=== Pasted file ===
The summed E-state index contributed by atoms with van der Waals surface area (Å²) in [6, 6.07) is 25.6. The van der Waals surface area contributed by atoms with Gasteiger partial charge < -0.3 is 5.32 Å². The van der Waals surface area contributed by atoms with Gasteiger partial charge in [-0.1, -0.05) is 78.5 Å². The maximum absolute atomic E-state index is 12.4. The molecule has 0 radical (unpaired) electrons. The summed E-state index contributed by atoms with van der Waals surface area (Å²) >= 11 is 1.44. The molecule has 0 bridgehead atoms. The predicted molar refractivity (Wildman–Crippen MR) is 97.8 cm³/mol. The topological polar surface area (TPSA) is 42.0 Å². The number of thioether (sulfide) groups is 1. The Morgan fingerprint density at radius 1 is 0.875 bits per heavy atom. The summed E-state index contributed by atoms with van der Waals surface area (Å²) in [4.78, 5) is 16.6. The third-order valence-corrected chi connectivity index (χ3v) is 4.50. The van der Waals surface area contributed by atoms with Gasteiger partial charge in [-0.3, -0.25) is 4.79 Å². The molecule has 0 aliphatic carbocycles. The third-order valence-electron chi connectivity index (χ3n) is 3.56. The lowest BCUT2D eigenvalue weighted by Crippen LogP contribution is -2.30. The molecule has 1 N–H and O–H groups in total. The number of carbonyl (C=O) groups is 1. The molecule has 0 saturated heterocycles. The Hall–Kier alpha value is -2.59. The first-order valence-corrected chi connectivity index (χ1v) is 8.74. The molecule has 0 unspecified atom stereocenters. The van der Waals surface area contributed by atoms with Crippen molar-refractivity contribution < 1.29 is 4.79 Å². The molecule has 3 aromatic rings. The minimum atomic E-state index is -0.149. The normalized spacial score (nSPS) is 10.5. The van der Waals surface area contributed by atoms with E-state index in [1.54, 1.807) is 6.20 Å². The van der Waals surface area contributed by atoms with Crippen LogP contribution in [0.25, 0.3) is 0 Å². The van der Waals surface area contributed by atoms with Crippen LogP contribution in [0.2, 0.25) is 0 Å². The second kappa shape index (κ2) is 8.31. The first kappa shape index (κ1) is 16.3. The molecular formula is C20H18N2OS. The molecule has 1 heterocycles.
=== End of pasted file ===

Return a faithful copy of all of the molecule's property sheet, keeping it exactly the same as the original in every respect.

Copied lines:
The summed E-state index contributed by atoms with van der Waals surface area (Å²) in [6, 6.07) is 25.6. The van der Waals surface area contributed by atoms with Gasteiger partial charge < -0.3 is 5.32 Å². The van der Waals surface area contributed by atoms with Gasteiger partial charge in [-0.1, -0.05) is 78.5 Å². The maximum absolute atomic E-state index is 12.4. The molecule has 0 radical (unpaired) electrons. The summed E-state index contributed by atoms with van der Waals surface area (Å²) >= 11 is 1.44. The molecule has 0 bridgehead atoms. The predicted molar refractivity (Wildman–Crippen MR) is 97.8 cm³/mol. The topological polar surface area (TPSA) is 42.0 Å². The number of thioether (sulfide) groups is 1. The Morgan fingerprint density at radius 1 is 0.875 bits per heavy atom. The summed E-state index contributed by atoms with van der Waals surface area (Å²) in [4.78, 5) is 16.6. The third-order valence-corrected chi connectivity index (χ3v) is 4.50. The van der Waals surface area contributed by atoms with Gasteiger partial charge in [-0.3, -0.25) is 4.79 Å². The molecule has 0 aliphatic carbocycles. The third-order valence-electron chi connectivity index (χ3n) is 3.56. The lowest BCUT2D eigenvalue weighted by Crippen LogP contribution is -2.30. The molecule has 1 N–H and O–H groups in total. The number of carbonyl (C=O) groups is 1. The molecule has 0 saturated heterocycles. The Hall–Kier alpha value is -2.59. The first-order valence-corrected chi connectivity index (χ1v) is 8.74. The molecule has 0 unspecified atom stereocenters. The van der Waals surface area contributed by atoms with Crippen molar-refractivity contribution < 1.29 is 4.79 Å². The molecule has 3 aromatic rings. The minimum atomic E-state index is -0.149. The normalized spacial score (nSPS) is 10.5. The van der Waals surface area contributed by atoms with E-state index in [1.54, 1.807) is 6.20 Å². The van der Waals surface area contributed by atoms with Crippen LogP contribution in [0.25, 0.3) is 0 Å². The van der Waals surface area contributed by atoms with Crippen LogP contribution in [0.2, 0.25) is 0 Å². The second kappa shape index (κ2) is 8.31. The first kappa shape index (κ1) is 16.3. The molecular formula is C20H18N2OS. The molecule has 1 heterocycles.